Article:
Indeed, The Solidarity Economy sees exceptional promise in how people have made and continue to make meaning together. In a structured form of gathering he calls “association,” Laville finds a resource “to strengthen democracy and humanize the economy” as well as “to construct new forms of belonging.” Listing historical precedents of promising associations, he looks to how enslaved people in Brazil escaped plantations and founded communities called quilombos starting in the 17th century, how Jesuits created a “Republic of the Guaranis” based on Indigenous principles in the 17th and 18th centuries, and how the African Methodist Episcopal Church provided a space of economic, spiritual, and moral support for Black people in the 19th century. His historical examples helpfully underscore that associations are most productive, with respect to his humanizing goals, when they replace charity—which reinforces hierarchy—with solidarity, which demands equal rights.
Nathan Rochelle DuFord’s Solidarity in Conflict: A Democratic Theory is perfectly titled. Highly theoretical in its method, it is a book that looks to Frankfurt School critical theory in order to argue that truly democratic forms of solidarity emerge through, not in spite of, internal disagreements among activists. For anyone who has ever been part of an organizing meeting that fell apart due to internal tensions, this book is a refreshing reminder that those of us looking for more robust forms of solidarity should expect, and perhaps even embrace, disagreement as a lively part of democratic practice.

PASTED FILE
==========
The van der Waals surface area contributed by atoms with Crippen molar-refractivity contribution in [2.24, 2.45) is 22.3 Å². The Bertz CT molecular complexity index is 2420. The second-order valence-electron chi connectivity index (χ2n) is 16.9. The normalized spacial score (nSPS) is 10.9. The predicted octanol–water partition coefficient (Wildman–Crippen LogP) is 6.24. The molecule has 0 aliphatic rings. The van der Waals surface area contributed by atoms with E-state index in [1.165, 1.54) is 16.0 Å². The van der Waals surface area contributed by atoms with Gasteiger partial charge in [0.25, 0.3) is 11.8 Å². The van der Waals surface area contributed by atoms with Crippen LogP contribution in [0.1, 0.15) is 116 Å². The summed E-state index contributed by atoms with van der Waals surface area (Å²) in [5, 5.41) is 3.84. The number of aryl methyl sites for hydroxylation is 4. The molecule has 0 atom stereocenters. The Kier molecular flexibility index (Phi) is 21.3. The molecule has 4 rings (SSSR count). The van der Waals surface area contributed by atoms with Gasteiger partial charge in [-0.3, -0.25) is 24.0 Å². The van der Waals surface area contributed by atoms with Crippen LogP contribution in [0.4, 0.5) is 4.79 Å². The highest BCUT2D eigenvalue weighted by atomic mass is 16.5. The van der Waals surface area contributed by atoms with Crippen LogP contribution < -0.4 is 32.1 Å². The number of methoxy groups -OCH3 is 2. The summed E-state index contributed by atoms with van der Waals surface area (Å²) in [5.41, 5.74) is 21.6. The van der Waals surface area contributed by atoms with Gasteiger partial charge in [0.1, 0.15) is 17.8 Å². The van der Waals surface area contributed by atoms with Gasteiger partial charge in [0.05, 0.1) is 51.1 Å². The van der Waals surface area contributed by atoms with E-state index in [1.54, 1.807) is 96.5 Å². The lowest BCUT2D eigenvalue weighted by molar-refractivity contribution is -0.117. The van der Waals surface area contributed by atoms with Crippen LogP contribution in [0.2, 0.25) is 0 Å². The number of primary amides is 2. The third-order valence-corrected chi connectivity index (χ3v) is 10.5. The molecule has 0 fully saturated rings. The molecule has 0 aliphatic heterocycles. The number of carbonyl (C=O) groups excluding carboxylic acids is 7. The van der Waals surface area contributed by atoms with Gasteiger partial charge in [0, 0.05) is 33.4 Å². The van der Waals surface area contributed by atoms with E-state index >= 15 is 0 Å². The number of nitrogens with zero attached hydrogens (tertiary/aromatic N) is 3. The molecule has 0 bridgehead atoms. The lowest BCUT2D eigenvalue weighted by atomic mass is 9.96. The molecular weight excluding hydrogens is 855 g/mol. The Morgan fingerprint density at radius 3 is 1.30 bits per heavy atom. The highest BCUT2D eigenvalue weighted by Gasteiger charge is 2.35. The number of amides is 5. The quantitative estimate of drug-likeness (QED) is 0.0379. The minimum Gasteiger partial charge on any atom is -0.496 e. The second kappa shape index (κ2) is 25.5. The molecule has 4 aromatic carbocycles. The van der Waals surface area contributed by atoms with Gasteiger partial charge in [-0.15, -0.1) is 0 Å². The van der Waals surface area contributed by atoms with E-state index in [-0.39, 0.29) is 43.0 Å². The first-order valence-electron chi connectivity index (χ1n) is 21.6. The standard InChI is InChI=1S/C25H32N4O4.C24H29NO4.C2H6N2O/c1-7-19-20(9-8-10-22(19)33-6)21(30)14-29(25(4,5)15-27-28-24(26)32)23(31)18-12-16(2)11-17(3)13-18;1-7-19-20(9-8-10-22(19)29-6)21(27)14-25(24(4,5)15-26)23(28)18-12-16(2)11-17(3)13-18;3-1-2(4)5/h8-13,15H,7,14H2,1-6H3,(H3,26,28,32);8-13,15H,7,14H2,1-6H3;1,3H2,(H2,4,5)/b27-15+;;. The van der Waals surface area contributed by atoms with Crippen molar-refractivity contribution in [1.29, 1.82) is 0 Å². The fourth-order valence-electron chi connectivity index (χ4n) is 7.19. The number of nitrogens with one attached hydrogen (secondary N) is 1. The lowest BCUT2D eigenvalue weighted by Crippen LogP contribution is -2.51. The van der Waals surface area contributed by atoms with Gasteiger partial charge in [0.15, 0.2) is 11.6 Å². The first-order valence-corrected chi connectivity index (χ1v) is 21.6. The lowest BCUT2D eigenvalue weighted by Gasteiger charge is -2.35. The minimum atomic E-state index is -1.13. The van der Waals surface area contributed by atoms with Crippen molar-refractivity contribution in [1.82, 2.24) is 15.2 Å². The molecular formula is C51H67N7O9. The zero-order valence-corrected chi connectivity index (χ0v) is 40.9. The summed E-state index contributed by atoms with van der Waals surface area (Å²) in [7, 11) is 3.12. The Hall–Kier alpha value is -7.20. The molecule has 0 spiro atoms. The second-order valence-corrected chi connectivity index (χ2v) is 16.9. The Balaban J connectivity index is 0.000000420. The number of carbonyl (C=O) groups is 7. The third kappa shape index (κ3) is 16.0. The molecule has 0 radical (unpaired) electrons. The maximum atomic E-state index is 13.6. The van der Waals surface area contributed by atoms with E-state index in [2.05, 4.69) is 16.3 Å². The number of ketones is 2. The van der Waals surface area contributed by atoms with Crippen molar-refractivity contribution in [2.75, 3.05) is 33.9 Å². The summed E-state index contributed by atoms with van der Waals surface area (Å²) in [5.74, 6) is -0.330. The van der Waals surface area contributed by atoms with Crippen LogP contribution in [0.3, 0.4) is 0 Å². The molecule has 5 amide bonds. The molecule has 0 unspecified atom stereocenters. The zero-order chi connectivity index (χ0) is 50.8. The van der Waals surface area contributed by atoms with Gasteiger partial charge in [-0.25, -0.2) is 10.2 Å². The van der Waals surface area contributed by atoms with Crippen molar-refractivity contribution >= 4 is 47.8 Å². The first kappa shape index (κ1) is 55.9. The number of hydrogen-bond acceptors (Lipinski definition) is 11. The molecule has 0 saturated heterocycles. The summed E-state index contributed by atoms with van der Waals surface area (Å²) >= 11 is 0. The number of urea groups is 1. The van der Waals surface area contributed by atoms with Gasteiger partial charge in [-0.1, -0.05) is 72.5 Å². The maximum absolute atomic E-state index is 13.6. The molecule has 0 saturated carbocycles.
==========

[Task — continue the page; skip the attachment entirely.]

Solidarity in Conflict is at its best in discussing the limits (and thereby the conflicts) of solidarity practices on the Left. One limit the book underscores is what the German philosopher Walter Benjamin called “left-wing melancholia,” meaning the way that intellectuals on the Left tend to view history as a series of setbacks and thus create a culture mired in thoughts about defeat, even to the point of viewing the world through the lens of loss. DuFord insightfully argues that “to resist the negative forms of left melancholia … groups must also contain prefigurative aspects: they must internally model what it is they seek to bring about.”